Wednesday, March 15, 2017

Overselling Cyberwar

With most of us still smarting about the Russian hacking of the emails of the DNC and John Podesta, and today's stunning announcement of the indictment of two Russian intelligence officials for the huge hack of Yahoo, cyber issues are very much in the forefront.  This is a big issue for our country, and we need to take it seriously.

One problem, however: the news media too often directs us from the real issues.  While some cyber espionage uses highly sophisticated tools, in most cases, the biggest hacks involve very simple and quite unsophisticated tools to get into our systems.  The best analogy is that we are leaving our doors and windows open.  The bad guys don't need to (and often can't) pick locks.

Evan Osnos had a piece in the New Yorker today (with the great title "How Not To Freak Out About Cyber War") that does a good job making this point:
Almost always, journalists and analysts describe the latest cyber attack as a “sophisticated” operation, even when technical experts describe them as ordinary and preventable. Ben Buchanan, a Harvard researcher and the author of a new book called “The Cybersecurity Dilemma,” wrote this week on the Cipher Brief, a security blog, that “when every case is described as unprecedented and every threat actor billed as nearly unstoppable, it fuels what I call ‘the legend of sophistication.’ The effect of such a legend is to paint a picture of a world with so many talented adversaries that practical cybersecurity is out of reach.”

In some cases, the costliest attacks are relatively low-tech. Hackers accused of working for Russian intelligence breached the Gmail account of John Podesta, the chairman of Hillary Clinton’s campaign, using an old-fashioned technique called “spear-phishing”: sending an e-mail under false pretenses to garner personal information, such as a password. Thomas Rid, a scholar at King’s College, in London, told me, “It’s like an I.E.D. In the nineties, leading up to Afghanistan, you had this expectation that the future of warfare would be very high tech, and that America would be leading because the American Armed Forces were spending so much money on network-centric platforms. But then what happened is the I.E.D. improvisation. If you drive with a vehicle that has wheels, it can be attacked. If you have an e-mail account, it can be hacked.”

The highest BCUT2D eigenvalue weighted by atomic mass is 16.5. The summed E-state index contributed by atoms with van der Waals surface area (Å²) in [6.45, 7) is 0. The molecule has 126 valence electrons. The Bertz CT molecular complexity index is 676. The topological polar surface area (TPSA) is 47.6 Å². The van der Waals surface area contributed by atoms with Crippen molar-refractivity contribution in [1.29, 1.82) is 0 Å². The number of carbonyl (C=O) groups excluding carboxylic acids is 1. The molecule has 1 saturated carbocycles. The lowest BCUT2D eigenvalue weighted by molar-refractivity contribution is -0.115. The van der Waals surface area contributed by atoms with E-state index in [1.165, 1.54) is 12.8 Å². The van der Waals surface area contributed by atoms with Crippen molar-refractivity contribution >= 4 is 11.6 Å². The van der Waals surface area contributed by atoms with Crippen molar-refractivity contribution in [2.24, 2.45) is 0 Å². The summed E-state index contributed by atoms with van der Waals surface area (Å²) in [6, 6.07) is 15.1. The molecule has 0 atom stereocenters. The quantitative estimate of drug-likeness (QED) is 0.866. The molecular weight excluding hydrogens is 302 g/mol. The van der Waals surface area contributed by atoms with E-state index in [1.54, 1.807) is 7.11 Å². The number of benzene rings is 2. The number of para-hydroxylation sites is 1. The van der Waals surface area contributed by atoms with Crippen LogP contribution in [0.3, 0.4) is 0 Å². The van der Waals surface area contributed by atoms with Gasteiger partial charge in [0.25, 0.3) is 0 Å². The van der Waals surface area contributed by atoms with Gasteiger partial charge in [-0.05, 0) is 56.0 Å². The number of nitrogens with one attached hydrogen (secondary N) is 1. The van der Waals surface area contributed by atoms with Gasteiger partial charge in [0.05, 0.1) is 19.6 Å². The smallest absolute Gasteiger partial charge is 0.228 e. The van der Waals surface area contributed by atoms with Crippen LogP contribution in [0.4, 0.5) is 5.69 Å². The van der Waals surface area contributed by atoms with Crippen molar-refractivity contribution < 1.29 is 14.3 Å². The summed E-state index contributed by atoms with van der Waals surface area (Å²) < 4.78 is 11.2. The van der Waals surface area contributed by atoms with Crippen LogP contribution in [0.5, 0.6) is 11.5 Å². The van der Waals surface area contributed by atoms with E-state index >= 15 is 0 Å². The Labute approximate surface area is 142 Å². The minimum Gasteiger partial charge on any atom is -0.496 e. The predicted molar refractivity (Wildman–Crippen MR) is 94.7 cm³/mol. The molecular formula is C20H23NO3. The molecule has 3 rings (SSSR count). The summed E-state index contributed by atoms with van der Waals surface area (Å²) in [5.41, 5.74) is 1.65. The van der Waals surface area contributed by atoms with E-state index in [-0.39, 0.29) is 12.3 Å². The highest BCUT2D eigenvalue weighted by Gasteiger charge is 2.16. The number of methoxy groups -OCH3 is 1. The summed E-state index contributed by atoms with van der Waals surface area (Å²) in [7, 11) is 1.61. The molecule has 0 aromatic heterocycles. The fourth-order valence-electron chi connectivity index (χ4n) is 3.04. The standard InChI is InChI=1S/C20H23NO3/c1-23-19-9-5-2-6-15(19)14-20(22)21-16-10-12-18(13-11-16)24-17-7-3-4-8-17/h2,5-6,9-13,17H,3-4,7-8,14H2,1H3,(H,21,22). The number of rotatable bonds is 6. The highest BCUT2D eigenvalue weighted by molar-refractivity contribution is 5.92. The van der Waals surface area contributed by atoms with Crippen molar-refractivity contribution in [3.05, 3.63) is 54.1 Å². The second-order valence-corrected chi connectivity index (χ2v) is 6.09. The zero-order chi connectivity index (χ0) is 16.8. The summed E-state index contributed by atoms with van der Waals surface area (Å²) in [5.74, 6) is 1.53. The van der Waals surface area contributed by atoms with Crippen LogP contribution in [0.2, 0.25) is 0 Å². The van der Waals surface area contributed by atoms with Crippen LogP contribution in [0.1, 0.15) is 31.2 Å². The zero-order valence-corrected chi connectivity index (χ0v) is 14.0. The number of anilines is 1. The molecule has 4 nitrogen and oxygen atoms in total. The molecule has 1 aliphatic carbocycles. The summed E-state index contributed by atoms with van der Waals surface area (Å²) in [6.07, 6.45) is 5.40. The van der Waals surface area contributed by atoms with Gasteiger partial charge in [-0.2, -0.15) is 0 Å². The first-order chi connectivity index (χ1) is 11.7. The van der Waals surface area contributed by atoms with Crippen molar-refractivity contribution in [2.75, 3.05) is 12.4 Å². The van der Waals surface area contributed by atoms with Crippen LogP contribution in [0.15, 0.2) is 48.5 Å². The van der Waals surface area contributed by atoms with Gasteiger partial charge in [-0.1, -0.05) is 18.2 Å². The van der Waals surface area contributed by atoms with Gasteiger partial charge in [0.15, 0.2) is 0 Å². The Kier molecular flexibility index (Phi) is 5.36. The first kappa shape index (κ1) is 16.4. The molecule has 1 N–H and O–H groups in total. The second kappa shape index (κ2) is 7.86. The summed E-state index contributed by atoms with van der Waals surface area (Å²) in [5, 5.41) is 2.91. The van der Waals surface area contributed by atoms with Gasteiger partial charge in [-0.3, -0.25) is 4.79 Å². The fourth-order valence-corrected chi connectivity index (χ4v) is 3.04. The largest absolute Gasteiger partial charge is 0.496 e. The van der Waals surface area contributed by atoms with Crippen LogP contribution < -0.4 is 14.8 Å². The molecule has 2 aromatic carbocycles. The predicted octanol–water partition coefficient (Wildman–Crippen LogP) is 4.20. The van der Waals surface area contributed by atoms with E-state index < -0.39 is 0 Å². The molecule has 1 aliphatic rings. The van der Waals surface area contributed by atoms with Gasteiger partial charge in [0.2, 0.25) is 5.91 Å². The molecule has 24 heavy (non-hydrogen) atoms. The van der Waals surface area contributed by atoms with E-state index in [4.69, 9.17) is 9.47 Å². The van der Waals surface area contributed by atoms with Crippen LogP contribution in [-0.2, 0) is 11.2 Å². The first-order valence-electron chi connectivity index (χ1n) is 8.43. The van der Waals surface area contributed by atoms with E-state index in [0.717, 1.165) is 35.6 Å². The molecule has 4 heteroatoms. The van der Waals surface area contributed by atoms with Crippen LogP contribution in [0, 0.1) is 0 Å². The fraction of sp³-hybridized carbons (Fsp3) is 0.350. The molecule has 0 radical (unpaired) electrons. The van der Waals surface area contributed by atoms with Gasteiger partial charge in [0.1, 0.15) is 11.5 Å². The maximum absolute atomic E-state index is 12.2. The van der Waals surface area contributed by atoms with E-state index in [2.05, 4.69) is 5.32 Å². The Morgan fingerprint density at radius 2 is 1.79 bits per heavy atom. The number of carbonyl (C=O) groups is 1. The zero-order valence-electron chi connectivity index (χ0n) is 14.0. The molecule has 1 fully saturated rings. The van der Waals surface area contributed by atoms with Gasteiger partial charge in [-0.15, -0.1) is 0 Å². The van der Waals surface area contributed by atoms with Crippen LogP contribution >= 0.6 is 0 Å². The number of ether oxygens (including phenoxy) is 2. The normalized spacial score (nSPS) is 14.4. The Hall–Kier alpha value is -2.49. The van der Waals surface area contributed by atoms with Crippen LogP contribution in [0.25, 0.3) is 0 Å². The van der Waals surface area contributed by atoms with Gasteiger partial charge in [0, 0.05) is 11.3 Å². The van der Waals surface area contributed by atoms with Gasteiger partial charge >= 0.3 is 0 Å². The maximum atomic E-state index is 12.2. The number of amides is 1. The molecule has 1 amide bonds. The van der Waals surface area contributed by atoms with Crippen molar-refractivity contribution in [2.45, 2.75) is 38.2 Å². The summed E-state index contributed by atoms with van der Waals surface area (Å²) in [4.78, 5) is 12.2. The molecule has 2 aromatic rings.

As Osnos notes, while policymakers spend a great deal of time and attention devoted to applying Cold War deterrence thinking to cybersecurity, what we really ought to be thinking about is "why don’t accounts like Podesta’s have two-factor authentication by default?”  You can read the entire piece here.


  1. Thanks for the post, with all due respect, the post describes the more soft parts or consequences of such cyber attacks. The real issue , is the one compromising not personal mail accounts and so forth….but , compromising national security and state infrastructure , and here , well , this is a real danger , a hell of one !! In fact , there is a growing discussion in the international legal community , concerning the classification of such attacks as crimes against humanity or at first place act of war etc….

    Just some few negligible illustrations :

    Russians hackers , suspected of trying to infiltrate the utility system ( electricity ) of Vermont , here :

    Cyber attack and the right of self defense , here :

    Chinese hackers suspected of breaching and accessing the plans of the " Iron dome " of the Israelis ( takes serious sophistication ) here :

    The nuclear program of Iranians at the time , a malware inserted , creating mess there :

    Those are serious issues , jeopardizing very basic systems and function of a state .


  2. just a correction to my comment above:

    instead of " accessing the plans of the " Iron dome " it should be simply :

    accessing sensitive data rather ....